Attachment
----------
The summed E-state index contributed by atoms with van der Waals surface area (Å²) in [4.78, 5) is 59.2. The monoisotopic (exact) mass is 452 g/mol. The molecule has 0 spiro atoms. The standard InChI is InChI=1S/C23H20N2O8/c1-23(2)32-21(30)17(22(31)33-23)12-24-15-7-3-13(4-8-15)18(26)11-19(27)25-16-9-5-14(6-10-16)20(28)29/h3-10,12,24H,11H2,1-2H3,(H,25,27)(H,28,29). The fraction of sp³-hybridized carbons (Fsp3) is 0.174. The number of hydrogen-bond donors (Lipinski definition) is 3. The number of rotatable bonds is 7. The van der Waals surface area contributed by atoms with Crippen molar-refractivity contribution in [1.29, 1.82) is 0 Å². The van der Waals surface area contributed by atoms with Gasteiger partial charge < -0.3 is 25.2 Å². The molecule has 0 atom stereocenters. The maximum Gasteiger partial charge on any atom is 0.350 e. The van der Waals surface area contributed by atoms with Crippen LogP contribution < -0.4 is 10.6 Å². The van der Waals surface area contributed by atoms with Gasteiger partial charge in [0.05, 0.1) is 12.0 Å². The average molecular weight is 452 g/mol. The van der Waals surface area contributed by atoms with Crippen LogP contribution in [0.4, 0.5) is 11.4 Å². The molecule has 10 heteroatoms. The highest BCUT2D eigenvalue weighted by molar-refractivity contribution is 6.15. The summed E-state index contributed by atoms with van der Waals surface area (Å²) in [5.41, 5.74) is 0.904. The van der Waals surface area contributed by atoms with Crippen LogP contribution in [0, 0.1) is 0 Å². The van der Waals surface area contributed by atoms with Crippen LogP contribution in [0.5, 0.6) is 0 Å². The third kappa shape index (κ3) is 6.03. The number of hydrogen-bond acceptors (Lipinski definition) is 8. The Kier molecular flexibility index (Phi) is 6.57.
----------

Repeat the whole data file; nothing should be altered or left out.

The summed E-state index contributed by atoms with van der Waals surface area (Å²) in [4.78, 5) is 59.2. The monoisotopic (exact) mass is 452 g/mol. The molecule has 0 spiro atoms. The standard InChI is InChI=1S/C23H20N2O8/c1-23(2)32-21(30)17(22(31)33-23)12-24-15-7-3-13(4-8-15)18(26)11-19(27)25-16-9-5-14(6-10-16)20(28)29/h3-10,12,24H,11H2,1-2H3,(H,25,27)(H,28,29). The fraction of sp³-hybridized carbons (Fsp3) is 0.174. The number of hydrogen-bond donors (Lipinski definition) is 3. The number of rotatable bonds is 7. The van der Waals surface area contributed by atoms with Crippen molar-refractivity contribution in [1.29, 1.82) is 0 Å². The van der Waals surface area contributed by atoms with Gasteiger partial charge < -0.3 is 25.2 Å². The molecule has 0 atom stereocenters. The maximum Gasteiger partial charge on any atom is 0.350 e. The van der Waals surface area contributed by atoms with Crippen LogP contribution < -0.4 is 10.6 Å². The van der Waals surface area contributed by atoms with Gasteiger partial charge in [0.05, 0.1) is 12.0 Å². The average molecular weight is 452 g/mol. The van der Waals surface area contributed by atoms with Crippen LogP contribution in [0.4, 0.5) is 11.4 Å². The molecule has 10 heteroatoms. The highest BCUT2D eigenvalue weighted by molar-refractivity contribution is 6.15. The summed E-state index contributed by atoms with van der Waals surface area (Å²) in [5.41, 5.74) is 0.904. The van der Waals surface area contributed by atoms with Crippen LogP contribution in [0, 0.1) is 0 Å². The van der Waals surface area contributed by atoms with Crippen LogP contribution in [0.5, 0.6) is 0 Å². The third kappa shape index (κ3) is 6.03. The number of hydrogen-bond acceptors (Lipinski definition) is 8. The Kier molecular flexibility index (Phi) is 6.57.